On the night of our phone conversation, Corea calls from his home in Clearwater, Fla., at 11 p.m. explaining, “For me, this is the beginning of the day. I’ve been going to sleep at 7 a.m. I like it for writing music, but it’s the worst for having meetings.” He had been in writing mode for the past few days, preparing new music for a quartet with drummer Jeff Ballard (from Origin and Corea’s New Trio), Origin’s reed player Tim Garland and former Eddie Palmieri bassist John Benítez.

When I suggest that talking about a retrospective recording in the midst of writing new material for a new band must seem like going over ancient history to him, Corea offers: “Well, Rendezvous isn’t ancient history. To me it’s just as alive as when we did it. I’ve been working on the production part of it for the past year by choosing tracks and also by trying to work out a creative way to market the product with my record label. It’s a pretty unusual thing to try and pull off in record-dom.”

And choosing two hours of material out of 60 must have seemed like finding the proverbial needle in the haystack. “That was tough, because in three weeks of performances everything was so spirited. Everyone came in a great spirit of just having fun and playing. I did as much work as I had time to in preparing repertoires for each band because I had existing repertoires for all those bands. So there was some manner of repertoire, a little rehearsal the first day and I had sent some music out beforehand. That was all the preparation that went into it. But when it came time to hit, it all really went down nice.”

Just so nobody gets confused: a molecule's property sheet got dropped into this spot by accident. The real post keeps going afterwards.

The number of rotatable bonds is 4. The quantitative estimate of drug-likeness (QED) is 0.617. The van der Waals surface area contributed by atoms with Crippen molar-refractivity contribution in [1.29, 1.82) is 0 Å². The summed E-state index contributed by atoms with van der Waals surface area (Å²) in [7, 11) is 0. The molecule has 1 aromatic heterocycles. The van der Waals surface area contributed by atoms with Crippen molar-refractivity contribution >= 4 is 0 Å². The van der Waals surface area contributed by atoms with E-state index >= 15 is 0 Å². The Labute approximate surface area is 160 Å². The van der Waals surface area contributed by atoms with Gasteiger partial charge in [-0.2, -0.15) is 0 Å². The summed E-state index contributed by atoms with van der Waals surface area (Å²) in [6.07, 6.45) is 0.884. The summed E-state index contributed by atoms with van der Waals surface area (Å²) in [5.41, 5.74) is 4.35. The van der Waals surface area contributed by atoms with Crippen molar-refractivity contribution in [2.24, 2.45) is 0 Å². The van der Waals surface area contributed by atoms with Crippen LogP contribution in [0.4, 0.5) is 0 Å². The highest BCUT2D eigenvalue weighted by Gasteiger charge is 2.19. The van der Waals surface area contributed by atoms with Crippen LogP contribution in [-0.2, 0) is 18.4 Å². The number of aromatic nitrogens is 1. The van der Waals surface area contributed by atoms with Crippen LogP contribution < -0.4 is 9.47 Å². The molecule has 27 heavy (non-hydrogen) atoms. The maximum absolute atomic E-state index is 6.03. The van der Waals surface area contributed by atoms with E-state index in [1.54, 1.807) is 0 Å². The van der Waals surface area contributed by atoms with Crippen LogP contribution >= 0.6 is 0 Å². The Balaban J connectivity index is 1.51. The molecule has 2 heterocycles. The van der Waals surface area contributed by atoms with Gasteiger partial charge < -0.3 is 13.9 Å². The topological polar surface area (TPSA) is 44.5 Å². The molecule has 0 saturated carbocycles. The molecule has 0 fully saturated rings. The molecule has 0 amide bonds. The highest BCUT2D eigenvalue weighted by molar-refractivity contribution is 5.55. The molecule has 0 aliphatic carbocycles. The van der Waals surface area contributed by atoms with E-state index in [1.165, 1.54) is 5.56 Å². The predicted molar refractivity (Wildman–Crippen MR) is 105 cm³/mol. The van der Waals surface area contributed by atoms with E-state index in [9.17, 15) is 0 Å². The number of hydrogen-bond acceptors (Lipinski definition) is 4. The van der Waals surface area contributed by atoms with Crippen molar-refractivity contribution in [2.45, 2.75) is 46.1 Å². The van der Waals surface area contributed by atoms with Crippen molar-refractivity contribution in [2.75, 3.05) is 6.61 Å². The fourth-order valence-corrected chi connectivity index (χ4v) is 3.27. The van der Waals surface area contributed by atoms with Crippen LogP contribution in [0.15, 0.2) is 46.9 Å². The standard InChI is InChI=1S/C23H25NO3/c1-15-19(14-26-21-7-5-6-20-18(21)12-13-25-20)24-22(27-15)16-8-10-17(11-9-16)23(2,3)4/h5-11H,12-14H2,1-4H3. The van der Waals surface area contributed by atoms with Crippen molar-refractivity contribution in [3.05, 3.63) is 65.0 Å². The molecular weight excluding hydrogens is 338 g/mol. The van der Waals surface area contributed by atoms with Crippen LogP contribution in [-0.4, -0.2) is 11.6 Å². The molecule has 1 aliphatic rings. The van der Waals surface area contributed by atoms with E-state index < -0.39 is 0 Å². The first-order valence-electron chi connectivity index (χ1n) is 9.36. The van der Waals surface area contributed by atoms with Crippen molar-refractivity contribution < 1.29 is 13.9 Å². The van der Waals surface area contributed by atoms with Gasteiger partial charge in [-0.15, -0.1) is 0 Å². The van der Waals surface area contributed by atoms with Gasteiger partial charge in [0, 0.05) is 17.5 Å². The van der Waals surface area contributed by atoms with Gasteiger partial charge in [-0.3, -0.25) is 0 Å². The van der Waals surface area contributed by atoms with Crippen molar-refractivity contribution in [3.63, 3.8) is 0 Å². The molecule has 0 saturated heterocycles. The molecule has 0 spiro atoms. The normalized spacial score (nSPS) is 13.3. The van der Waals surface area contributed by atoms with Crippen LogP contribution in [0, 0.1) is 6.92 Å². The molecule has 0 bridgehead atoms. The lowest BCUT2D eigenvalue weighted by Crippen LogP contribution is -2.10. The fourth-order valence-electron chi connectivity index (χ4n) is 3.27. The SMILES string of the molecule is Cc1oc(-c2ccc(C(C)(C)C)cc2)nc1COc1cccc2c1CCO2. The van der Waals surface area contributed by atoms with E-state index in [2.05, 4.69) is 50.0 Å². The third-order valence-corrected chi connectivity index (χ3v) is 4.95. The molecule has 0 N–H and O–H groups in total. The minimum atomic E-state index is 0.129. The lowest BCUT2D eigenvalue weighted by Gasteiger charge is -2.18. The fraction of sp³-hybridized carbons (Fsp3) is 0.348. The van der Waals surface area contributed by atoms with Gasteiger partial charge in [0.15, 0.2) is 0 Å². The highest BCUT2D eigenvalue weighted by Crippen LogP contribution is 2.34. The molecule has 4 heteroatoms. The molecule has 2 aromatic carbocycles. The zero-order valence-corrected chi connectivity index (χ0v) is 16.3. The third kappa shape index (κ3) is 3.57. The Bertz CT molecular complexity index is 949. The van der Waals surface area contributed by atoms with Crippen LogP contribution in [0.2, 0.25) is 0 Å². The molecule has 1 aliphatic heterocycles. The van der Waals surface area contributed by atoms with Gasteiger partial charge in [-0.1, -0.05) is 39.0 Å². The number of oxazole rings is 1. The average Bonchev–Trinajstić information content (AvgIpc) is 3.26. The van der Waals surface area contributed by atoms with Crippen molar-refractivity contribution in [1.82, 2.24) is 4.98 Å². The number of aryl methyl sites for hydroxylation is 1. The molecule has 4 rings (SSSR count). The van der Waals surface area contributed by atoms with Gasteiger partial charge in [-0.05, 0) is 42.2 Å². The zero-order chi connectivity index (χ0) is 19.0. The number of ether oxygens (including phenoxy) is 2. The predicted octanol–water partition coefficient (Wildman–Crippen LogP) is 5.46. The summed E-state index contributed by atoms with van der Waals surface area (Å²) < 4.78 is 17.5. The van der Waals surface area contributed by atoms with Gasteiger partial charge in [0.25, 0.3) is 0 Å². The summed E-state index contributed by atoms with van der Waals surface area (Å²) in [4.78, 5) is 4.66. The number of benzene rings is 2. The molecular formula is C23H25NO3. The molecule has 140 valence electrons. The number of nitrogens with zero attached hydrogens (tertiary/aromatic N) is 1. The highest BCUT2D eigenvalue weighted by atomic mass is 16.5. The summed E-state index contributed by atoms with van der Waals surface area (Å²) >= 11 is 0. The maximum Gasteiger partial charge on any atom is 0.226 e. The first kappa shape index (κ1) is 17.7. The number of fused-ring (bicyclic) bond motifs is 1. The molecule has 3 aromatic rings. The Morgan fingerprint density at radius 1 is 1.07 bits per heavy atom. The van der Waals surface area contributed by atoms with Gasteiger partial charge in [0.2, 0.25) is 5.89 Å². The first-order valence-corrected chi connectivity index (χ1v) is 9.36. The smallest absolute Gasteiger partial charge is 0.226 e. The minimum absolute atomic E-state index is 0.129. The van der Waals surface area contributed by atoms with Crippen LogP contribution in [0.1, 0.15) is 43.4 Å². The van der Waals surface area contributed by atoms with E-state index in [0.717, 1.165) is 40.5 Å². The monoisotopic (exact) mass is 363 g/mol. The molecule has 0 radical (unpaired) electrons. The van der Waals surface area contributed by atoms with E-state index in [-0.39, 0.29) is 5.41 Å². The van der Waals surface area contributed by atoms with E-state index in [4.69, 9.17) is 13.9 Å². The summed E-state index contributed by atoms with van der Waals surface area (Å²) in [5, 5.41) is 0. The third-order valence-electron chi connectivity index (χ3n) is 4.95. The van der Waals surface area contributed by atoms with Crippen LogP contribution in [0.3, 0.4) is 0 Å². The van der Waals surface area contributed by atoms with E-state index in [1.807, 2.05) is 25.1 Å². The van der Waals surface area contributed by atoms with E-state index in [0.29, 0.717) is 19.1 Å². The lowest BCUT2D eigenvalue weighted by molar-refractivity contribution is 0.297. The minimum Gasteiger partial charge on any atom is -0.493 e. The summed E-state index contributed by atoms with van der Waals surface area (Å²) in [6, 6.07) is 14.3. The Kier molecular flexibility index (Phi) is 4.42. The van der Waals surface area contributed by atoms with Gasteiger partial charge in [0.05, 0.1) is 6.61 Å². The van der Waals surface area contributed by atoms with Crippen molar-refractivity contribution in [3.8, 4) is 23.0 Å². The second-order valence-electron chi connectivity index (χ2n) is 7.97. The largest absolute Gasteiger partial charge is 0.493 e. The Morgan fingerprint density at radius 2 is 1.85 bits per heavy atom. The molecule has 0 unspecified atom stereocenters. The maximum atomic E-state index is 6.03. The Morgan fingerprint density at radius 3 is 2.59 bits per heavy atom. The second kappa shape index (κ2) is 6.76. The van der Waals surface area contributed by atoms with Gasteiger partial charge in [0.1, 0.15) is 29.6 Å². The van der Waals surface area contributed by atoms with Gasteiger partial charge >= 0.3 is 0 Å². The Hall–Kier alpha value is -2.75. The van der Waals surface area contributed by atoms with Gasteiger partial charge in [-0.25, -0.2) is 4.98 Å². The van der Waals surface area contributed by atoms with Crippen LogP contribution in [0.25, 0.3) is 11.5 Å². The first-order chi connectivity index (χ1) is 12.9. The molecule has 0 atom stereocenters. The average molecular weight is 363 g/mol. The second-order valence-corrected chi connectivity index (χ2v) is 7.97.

Naturally, in trying to cover 35 years of recorded activity, certain things are going to get left out. As Corea explains, “It was less about not choosing, more about who could make it. It was such short notice. I had already been in recent touch, for instance, with Bobby [McFerrin] and Gary [Burton] and Gonzalo [Rubalcaba] and the members of Origin, so I knew they could make it. But I didn’t know if other musicians would be available that soon. I had called Herbie [Hancock] but he was busy with a tour.

“The first idea was to put a week together, and then I kept getting positive responses from guys I was calling so we then turned it into two weeks and then into three. In fact, it was starting to stretch into a fourth week but then I thought it was too close to the engagement, it was getting precarious. So we kept it at three. One of the groups I would’ve liked to have put together, especially now, was the Time Warp quartet with Bob Berg, John Patitucci and Gary Novak. Now we don’t have Bob with us, so in retrospect I missed that opportunity. For me, that band and that repertoire on Time Warp [GRP, 1995] was one of my most prized repertoires. And I missed out on Circle.”